Monthly Archives: May 2011

Now hear – and consider – this

“Your problem is how you are going to spend this one odd and precious life you have been issued. Whether you’re going to spend it trying to look good and creating the illusion that you have power over people and circumstances, or whether you are going to taste it, enjoy it and find out the truth about who you are.” – Anne Lamott, in her commencement speech at Berkeley

Oh, how I (heart) (heart) (heart) that woman. If you need more evidence as to why I take such a strong stance of love and devotion when it comes to one of the world’s most gifted and passionate writers, read her entire (though not long) inspiring spiel to these lucky grads.

And in the spirit of finding out the truth about who we are, I impart a lesson I’ve been learning my entire lifetime – and especially the past five years – but have only truly comprehended on this very day: The more people think what I’m doing is illogical, risky, or just plain nuts, the more likely it is that I’m doing what’s right for me.

Pay attention to how something resonates with your spirit and your gut. Learn the difference between your gut and fear/anxiety (note: it takes practice – and some serious self-evaluation). Forget logic. Forget your family. Forget your friends. Forget the expectations you had last year, or the person you were five years ago, or what you wanted when you graduated college. Scripts are boring, and well-paved paths are the best way to get stuck in a traffic jam. Find a detour that’s yours and yours alone. Without anyone else in the way, you’ll skyrocket to where you’re going.

And when everyone else finally arrives, you’ll have snagged the best parking spot.

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OfficePOD

Well, hell, this is just too cool. It’s like a fort for grown-ups!!

These are also pretty rad. I was initially considering that IQ alarm clock but seeing as how I can’t figure out the answer to the question on the clock in the photo *now* – after being awake for over nine hours – I imagine this thing would be nothing more than a morning wrist-slitter.

Also, does anyone else wonder if they’d get beamed up in this thing?!

SIFF-citement

In the two years I’ve been back in the homeland, I’ve been jonesing to drink in SIFF. Attending Sundance in 2007 got me into serious film festival mode and, unless you’re a complete zombie, living in NYC just has a way of imbuing a deep appreciation for art & film. I always thought people who touted their affinity for documentaries and foreign films were full of hoo-ha – until I actually watched a few documentaries and foreign films. And realized there’s a reason people love them so dearly; that reason being mainly that there tends to be a stronger message, even call to action, a feeling that something within you has shifted as a result of simply seeing a film, and – in the case of foreign films – more complex characters than your typical American box office fare.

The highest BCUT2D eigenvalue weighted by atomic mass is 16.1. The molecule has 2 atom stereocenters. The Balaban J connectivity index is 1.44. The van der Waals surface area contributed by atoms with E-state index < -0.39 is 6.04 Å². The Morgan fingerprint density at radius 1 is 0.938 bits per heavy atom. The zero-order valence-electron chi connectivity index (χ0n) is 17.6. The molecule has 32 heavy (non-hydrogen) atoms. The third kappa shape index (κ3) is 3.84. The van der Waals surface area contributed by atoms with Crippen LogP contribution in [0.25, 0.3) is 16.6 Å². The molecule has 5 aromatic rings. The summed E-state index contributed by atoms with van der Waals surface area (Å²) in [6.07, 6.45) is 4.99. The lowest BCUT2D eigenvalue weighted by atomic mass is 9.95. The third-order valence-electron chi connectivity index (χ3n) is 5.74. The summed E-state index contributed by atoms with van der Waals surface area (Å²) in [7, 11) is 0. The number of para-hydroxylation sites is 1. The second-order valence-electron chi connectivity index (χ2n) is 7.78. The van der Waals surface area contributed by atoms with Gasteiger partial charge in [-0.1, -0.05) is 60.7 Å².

And so the film snobbery descends.

For whatever reason, I simply couldn’t get my act together to attend any SIFF screenings in 2009 and 2010. So – just as I make deals with myself in other areas of life (such as not allowing myself to watch a 47-minute episode of “Thirtysomething” unless I run on the treadmill the entire time…and yes, I’m re-watching the entire series from the perspective of someone actually in the target age demographic, instead of a clueless teenager who thought all that drama was just for television…turns out, whoops!, all that shit – every single storyline! – actually happens in your thirties) – I bought a pack of SIFF tickets as incentive to get the show on the road.

And so it is. The festival’s film repertoire is wide and varied, but I’ve made my selections. I know it’s heavy on the documentary side – but then, I’m a storyteller who has always found non-fiction and tales of real people’s lives far more intriguing than any shit anyone could ever make up.

How to Die in Oregon – I know it’s grim, but my parents and I have discussed this topic several times and, the truth of the matter is, they’re aging in the state of Oregon. So, sadly, it’s relevant.

Something Ventured – I’m an alum of one of the largest technology companies in the world *and* an entrepreneur. Further explanation not warranted.

Norman – The premise is unique, and Richard Jenkins and Adam Goldberg are incredible, but it was the trailer that sold me. As much as I adore Judd Apatow, this is an intelligent and thought-provoking twist on the coming-of-age flick that is ripe for its time. Also it was filmed in Spokane. Booyah!

PressPausePlay – Creating and sharing art in the digital age. Lena Dunham. Seth Godin. SOLD.

Go forth. View. Enjoy. Think. Be changed. Create change. GO.